Research firm BCC Research says the electric vehicle and energy storage markets are undergoing huge shifts that are reorienting the graphite industry, particularly in the natural graphite market. BCC Research expects the global market for graphite to grow at a compound annual growth rate of 7.7% over the period 2016-2021, driven by 24.7%pa growth in electrical applications.

The firm says electrical conductivity properties are ushering in a large new market for graphite in the field of energy storage applications. Additionally, mobile phones and other electronic equipment require power and energy storage devices, and graphite is at the forefront of meeting these needs.

Among all battery technologies, BCC Research says lithium-ion battery technology excels for its ability to store large quantities of power in limited space while quickly powering devices and equipment: these batteries use between 30 grams–40 grams of graphite for each gram of lithium used.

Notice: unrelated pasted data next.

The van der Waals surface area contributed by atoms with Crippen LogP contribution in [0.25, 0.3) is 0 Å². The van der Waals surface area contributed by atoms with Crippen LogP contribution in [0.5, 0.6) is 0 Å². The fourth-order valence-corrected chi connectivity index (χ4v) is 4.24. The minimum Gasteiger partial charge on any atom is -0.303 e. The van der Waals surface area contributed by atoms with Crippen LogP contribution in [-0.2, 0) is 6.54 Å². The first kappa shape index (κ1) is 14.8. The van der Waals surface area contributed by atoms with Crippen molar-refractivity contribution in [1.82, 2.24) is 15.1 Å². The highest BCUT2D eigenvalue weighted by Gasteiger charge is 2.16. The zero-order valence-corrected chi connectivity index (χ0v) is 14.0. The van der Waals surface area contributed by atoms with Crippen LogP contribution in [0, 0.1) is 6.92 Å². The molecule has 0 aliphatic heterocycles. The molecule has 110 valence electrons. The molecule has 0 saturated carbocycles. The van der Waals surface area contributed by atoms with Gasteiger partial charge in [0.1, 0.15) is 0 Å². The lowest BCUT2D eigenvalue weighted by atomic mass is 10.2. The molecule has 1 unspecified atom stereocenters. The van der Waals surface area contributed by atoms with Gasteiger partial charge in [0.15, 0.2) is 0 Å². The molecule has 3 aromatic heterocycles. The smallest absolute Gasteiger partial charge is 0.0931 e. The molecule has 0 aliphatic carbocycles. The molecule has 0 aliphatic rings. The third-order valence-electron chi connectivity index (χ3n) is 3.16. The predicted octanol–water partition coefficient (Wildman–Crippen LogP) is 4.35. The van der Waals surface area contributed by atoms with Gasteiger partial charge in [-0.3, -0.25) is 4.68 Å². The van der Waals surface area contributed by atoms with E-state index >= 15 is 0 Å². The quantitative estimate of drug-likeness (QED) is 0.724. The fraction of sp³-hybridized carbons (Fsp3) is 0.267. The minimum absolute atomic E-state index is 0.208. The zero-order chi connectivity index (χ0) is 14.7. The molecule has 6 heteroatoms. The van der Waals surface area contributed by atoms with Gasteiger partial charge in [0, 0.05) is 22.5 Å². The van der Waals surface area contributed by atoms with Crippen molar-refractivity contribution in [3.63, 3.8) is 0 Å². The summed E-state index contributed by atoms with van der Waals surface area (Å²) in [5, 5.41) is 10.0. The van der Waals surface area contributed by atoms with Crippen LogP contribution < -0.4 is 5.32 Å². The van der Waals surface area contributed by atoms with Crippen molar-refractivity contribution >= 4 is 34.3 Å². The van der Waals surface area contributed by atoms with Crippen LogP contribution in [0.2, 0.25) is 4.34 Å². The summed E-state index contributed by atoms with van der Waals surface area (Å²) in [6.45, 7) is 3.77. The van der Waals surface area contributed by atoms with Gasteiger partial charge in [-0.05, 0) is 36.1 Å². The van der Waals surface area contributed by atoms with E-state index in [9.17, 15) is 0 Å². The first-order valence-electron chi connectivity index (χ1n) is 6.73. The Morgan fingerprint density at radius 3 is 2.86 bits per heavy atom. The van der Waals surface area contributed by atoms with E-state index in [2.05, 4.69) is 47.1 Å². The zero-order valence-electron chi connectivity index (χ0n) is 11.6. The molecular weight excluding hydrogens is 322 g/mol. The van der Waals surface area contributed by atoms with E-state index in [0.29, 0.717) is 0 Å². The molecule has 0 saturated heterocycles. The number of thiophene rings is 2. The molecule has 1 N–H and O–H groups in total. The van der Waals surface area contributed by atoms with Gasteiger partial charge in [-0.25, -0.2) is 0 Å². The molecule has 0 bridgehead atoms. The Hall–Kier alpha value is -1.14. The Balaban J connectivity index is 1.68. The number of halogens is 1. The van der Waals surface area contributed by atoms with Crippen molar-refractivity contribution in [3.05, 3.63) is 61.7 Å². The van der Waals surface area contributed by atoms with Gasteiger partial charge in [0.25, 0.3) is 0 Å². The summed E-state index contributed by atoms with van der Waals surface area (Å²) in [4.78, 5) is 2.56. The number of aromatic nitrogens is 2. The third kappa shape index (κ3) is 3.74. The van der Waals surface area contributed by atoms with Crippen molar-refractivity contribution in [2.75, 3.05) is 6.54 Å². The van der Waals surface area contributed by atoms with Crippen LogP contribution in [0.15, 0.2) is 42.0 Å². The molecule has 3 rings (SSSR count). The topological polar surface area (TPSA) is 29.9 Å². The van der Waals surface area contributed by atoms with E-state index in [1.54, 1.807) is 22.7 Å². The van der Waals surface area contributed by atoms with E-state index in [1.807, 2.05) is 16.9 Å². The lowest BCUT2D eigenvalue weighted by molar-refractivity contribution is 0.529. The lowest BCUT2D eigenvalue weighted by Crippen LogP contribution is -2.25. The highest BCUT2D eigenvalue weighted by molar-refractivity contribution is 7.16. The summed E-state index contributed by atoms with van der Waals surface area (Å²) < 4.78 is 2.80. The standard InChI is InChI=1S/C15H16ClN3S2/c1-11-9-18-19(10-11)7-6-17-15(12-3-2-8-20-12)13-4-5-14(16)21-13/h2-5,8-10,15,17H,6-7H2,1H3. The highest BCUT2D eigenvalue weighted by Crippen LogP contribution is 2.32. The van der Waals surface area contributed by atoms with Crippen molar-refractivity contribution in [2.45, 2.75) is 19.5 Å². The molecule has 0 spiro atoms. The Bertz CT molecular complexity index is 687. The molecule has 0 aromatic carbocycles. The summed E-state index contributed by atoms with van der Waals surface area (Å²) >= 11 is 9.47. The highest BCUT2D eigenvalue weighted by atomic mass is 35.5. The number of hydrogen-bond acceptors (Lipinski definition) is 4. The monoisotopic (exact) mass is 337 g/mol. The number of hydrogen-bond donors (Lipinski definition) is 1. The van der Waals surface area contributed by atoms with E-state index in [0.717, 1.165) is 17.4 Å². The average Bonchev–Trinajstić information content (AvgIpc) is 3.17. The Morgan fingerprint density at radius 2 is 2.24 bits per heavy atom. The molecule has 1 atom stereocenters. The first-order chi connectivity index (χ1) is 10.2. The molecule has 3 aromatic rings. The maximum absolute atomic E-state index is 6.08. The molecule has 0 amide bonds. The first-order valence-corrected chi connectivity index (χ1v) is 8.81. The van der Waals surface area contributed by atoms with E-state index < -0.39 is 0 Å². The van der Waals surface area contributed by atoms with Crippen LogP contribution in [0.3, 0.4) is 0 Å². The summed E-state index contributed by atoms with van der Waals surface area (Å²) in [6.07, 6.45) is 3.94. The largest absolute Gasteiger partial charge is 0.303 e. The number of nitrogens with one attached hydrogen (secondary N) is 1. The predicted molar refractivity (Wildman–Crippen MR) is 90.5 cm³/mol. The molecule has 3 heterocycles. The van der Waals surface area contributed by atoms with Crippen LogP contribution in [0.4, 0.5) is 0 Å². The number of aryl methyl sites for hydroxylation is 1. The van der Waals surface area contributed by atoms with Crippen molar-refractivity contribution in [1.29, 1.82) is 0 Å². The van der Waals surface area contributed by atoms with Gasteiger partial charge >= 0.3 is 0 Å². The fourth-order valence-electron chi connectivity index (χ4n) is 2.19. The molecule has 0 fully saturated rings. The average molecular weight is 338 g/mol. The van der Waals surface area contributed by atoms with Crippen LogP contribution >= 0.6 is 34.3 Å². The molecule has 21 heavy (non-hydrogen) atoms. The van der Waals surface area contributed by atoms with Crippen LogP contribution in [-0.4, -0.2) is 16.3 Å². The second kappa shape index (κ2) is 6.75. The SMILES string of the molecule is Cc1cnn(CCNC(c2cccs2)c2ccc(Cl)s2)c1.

Given that we own the biggest graphite deposit in Australia by a factor of three – and the ninth largest reported graphite indicated resource in the world – these are highly exciting numbers.

We plan to start mine construction at our Siviour project on the Eyre Peninsula in South Australia by 2020 and have the mine up and running by 2021 at one of the lowest production costs of any similar project in the world.

Development of the Siviour project remains on schedule.  We are currently completing an accelerated small-scale start-up study, as well as a scoping study regarding the production of spherical graphite.  Results of these studies are expected this quarter, with the completion of the pre-feasibility study expected shortly thereafter.

Our Siviour graphite deposit can spark the battery market

With global demand for graphite expected to triple by 2020, the carbon material is certainly hot property.

The main driver of demand is lithium-ion batteries, which are used in the burgeoning electric vehicle industry, but which also have growing use in consumer electronic devices as well as applications with renewable energy and grid storage.

But the increased uses for graphite come with a few caveats on the supply front.